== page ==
Facts and figuresPrint this page
- Fertility rate is defined as the number of children that would be born to a woman over her lifetime, if age-specific fertility remained constant over her reproductive lifespan.
- The total fertility rate across the countries of the European Union is very low. The rate declined from 2.6 in early 1960 to approximately 1.59 by 20091.
- According to Fertility Europe, one in six couples needs help to conceive2.
- More than one in five pregnancies ends in miscarriage. Most miscarriages happen in the first three months of pregnancy – but they can happen up to the 24th week. Pregnancy loss after 24 weeks is known as stillbirth3.
- One in one hundred pregnancies is ectopic4. This means the pregnancy is developing outside the womb – most often in one of the Fallopian tubes.
- In Europe, approximately 25% of neo-natal deaths are the result of congenital anomalies1.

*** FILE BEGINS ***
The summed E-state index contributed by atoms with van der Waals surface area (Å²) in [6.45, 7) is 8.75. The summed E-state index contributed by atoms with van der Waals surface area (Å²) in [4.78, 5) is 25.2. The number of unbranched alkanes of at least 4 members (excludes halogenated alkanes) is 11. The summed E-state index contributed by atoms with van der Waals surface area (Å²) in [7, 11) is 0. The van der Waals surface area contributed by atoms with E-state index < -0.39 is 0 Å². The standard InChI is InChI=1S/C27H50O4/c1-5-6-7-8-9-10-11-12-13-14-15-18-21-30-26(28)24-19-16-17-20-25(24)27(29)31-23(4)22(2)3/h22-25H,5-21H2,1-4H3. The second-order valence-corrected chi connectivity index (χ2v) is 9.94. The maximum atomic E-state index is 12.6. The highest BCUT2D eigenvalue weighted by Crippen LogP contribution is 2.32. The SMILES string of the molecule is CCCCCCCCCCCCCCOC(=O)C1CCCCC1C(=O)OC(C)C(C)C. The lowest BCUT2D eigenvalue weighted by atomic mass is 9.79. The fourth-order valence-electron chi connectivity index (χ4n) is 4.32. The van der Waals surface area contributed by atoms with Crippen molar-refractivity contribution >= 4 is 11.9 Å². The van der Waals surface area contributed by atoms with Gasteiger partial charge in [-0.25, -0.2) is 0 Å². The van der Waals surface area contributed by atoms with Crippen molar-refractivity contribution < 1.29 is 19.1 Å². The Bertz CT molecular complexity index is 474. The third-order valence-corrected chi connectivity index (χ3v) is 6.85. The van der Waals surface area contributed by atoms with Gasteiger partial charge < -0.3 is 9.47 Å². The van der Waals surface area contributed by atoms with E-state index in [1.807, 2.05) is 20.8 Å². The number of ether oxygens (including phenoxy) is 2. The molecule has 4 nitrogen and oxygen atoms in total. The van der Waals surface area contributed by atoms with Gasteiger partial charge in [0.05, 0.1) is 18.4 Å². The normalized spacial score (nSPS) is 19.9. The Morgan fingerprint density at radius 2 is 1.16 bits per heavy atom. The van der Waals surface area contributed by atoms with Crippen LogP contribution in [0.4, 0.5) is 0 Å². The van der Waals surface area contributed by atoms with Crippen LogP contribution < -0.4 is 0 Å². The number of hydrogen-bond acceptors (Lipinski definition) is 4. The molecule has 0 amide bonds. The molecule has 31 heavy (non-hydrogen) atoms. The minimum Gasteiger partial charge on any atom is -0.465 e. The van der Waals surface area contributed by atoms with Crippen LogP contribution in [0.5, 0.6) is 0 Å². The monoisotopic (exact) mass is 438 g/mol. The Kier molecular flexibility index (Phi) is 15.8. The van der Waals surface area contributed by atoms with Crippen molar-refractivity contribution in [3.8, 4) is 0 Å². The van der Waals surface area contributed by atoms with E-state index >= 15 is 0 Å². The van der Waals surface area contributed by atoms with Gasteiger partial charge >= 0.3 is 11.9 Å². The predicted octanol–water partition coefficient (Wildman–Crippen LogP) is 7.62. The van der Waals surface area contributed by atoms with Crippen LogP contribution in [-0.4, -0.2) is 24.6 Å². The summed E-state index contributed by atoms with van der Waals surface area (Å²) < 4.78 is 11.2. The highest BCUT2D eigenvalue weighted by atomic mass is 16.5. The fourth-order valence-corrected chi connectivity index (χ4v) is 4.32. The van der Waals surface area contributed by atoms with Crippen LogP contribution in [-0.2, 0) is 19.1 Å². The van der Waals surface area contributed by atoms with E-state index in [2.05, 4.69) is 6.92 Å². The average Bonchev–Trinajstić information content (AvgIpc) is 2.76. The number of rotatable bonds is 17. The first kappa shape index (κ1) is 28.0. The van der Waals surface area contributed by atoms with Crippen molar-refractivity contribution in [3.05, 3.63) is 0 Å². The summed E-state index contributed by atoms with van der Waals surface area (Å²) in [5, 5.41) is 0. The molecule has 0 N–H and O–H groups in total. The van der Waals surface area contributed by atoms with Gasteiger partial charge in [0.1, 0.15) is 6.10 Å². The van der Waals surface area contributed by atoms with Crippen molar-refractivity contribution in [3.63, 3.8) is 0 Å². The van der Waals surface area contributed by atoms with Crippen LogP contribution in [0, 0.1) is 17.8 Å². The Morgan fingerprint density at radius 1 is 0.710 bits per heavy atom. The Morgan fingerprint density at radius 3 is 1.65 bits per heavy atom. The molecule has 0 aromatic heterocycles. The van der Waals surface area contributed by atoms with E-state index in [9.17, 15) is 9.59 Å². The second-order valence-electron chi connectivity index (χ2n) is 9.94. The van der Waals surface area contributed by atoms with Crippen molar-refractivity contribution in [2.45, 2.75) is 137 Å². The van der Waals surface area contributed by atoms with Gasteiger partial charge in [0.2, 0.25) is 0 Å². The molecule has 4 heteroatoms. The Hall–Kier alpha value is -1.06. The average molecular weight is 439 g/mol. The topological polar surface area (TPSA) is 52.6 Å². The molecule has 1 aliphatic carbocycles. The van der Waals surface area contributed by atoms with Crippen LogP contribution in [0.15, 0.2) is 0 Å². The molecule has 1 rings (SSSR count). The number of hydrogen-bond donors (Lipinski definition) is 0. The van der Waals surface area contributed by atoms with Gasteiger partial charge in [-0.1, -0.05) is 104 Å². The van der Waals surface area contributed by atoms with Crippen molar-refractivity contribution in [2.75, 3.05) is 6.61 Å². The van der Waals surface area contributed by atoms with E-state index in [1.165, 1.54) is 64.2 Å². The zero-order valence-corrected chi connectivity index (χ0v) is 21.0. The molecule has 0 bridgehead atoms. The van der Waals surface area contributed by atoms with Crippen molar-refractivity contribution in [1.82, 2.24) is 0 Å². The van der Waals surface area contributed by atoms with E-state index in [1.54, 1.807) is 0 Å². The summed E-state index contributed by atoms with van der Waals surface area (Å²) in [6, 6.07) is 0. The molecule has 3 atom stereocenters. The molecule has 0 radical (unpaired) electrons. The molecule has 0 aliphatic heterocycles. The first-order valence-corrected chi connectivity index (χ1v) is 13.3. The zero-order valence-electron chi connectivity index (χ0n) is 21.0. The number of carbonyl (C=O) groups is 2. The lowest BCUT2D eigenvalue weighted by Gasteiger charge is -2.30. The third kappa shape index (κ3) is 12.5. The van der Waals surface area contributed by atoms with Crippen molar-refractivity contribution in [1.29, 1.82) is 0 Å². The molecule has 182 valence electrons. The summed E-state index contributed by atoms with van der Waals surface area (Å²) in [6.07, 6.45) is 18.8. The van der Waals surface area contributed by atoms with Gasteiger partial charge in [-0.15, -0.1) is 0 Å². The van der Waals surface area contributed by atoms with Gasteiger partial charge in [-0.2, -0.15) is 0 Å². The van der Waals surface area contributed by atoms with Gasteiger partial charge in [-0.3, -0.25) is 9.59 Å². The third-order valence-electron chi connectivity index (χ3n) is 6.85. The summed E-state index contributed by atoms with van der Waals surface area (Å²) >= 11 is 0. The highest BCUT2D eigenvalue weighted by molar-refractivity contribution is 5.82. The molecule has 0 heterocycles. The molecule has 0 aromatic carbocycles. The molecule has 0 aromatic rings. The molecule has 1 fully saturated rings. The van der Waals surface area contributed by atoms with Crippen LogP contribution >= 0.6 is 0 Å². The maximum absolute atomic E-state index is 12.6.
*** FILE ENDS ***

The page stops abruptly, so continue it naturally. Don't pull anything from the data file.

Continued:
Low birth weight babies
- In the United States and Europe, 8% of infants are born with a low birth weight4.
1. European Commission ‘Total fertility rate, 1960–2012 (live births per woman) YB14’ Available at: http://epp.eurostat.ec.europa.eu/statistics_explained/index.php/File:Total_fertility_rate,_1960–2012_(live_births_per_woman)_YB14.png
2Fertility Europe www.fertilityeurope.eu
3Miscarriage Association. (2006) Media Background http://www.miscarriageassociation.org.uk/ma2006/about/media_background.htm
4UNICEF, (2009) Birthweight Statistics http://www.childinfo.org/low_birthweight_profiles.php
The content in this section can be searched by date or topic using the left-hand-side menu dropdowns.
This information is intended for healthcare professional audiences however, all these resources are freely available for media use.
If you have any questions on the content available, please contact: firstname.lastname@example.org